Library of Parliament Research Publications
40th Parliament, 2nd Session
Legislative Summary of Bill C-31: An Act to amend the Criminal Code, the Corruption of Foreign Public Officials Act and the Identification of Criminals Act and to make a consequential amendment to another Act *
Cynthia Kirkby, Legal and Legislative Affairs Division
6 October 2009
Publication Number LS-662E PDF 379 kB, 24 pages
Any substantive changes in this Legislative Summary that have been made since the preceding issue are indicated in bold print.
- Description and Analysis
- A. Prize Fighting (Clause 1)
- B. Telewarrants (Clauses 2, 6, 10, 16–23, 25–26, and 28)
- C. Hybrid Offences (Clauses 4 and 13–15)
- D. Failure to Remain in Territorial Jurisdiction (Clauses 5 and 27)
- E. Interception of Private Communications (Clauses 6–9)
- F. Expert Evidence (Clause 30)
- G. Agents (Clauses 31–33)
- H. Corruption of Foreign Public Officials (Clause 38)
- I. The Identification of Criminals Act (Clause 39)
Bill C-31, An Act to amend the Criminal Code, the Corruption of Foreign Public Officials Act and the Identification of Criminals Act and to make a consequential amendment to another Act, was introduced in the House of Commons on 15 May 2009 by the Honourable Jay Hill, Leader of the Government in the House of Commons, on behalf of the Minister of Justice, the Honourable Robert Nicholson. According to the Department of Justice, the bill is intended to modernize criminal procedure and make the justice system more efficient and effective.(1)
Bill C-31 addresses a number of distinct areas under the Criminal Code (“the Code”), including telewarrants, the interception of private communications in exceptional circumstances, and the offence of prize fighting, amongst others. The bill also expands the jurisdiction of Canadian courts under the Corruption of Foreign Public Officials Act, and amends the Identification of Criminals Act to permit the fingerprinting and photographing of certain individuals who have been arrested but not charged with or convicted of an offence. The following discussion canvasses selected aspects of the bill, rather than reviewing every clause.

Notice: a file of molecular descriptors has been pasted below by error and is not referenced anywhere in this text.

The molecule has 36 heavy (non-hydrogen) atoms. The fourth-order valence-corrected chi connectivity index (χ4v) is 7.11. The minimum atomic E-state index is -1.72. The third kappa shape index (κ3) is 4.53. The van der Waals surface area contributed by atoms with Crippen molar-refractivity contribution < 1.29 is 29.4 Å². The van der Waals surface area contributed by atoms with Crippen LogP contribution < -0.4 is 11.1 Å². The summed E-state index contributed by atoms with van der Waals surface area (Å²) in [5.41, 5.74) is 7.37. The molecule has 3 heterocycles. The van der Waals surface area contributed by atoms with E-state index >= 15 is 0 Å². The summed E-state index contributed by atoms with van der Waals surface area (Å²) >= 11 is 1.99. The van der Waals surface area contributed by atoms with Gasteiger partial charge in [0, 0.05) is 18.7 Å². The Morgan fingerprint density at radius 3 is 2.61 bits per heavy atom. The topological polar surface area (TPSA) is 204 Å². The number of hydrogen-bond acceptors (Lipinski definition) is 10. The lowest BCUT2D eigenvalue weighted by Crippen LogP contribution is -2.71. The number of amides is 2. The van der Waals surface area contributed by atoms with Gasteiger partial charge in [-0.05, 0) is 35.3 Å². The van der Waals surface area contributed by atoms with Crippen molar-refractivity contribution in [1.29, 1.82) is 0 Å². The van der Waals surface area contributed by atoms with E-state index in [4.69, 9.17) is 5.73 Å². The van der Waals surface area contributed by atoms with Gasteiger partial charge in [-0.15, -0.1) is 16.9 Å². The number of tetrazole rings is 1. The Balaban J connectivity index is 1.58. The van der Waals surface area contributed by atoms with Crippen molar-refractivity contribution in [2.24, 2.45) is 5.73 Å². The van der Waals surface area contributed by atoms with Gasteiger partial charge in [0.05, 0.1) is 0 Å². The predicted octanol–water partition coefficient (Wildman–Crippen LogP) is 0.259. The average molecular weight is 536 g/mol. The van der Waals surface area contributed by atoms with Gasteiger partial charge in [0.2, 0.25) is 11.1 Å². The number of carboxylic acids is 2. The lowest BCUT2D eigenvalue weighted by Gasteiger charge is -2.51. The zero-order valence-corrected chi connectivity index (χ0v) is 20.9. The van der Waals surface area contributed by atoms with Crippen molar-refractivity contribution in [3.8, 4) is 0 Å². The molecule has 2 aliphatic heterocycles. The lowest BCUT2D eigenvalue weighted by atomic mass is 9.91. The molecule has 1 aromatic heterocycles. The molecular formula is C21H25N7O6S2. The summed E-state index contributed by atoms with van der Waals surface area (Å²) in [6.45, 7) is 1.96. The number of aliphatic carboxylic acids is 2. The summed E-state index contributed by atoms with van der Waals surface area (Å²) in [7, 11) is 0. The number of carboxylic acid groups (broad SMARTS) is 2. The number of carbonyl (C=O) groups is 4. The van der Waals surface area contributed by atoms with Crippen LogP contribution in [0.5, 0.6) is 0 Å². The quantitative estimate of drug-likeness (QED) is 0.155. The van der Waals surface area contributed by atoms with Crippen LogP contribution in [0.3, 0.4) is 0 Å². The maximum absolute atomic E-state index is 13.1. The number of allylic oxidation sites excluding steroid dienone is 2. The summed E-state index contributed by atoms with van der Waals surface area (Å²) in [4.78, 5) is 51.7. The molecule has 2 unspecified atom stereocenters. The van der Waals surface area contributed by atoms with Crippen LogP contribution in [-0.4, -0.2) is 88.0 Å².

Subsection 83(1) of the Criminal Code sets out the summary conviction offence(2) of prize fighting. Those who may be found guilty are anyone who engages as a principal in a prize fight; anyone who advises, encourages or promotes a prize fight; and anyone who is present at a prize fight as “an aid, second, surgeon, umpire, backer or reporter.”
The current subsection 83(2) defines “prize fight” as “an encounter or fight with fists or hands between two persons who have met for that purpose by previous arrangement made by or for them.” “Boxing contests” are excluded from the definition of “prize fight” if the amateur contestants are wearing gloves of at least 140 grams each or if the contest is held with the permission or under the authority of the appropriate provincial body. Consequently, case law has interpreted the purpose and goals of prize fighting offences as being “to protect the health of the contestants,” and convictions may follow in provinces that have not established an appropriate governing body or for bouts that do not meet the “ordinary meaning” of “boxing contest.”(3)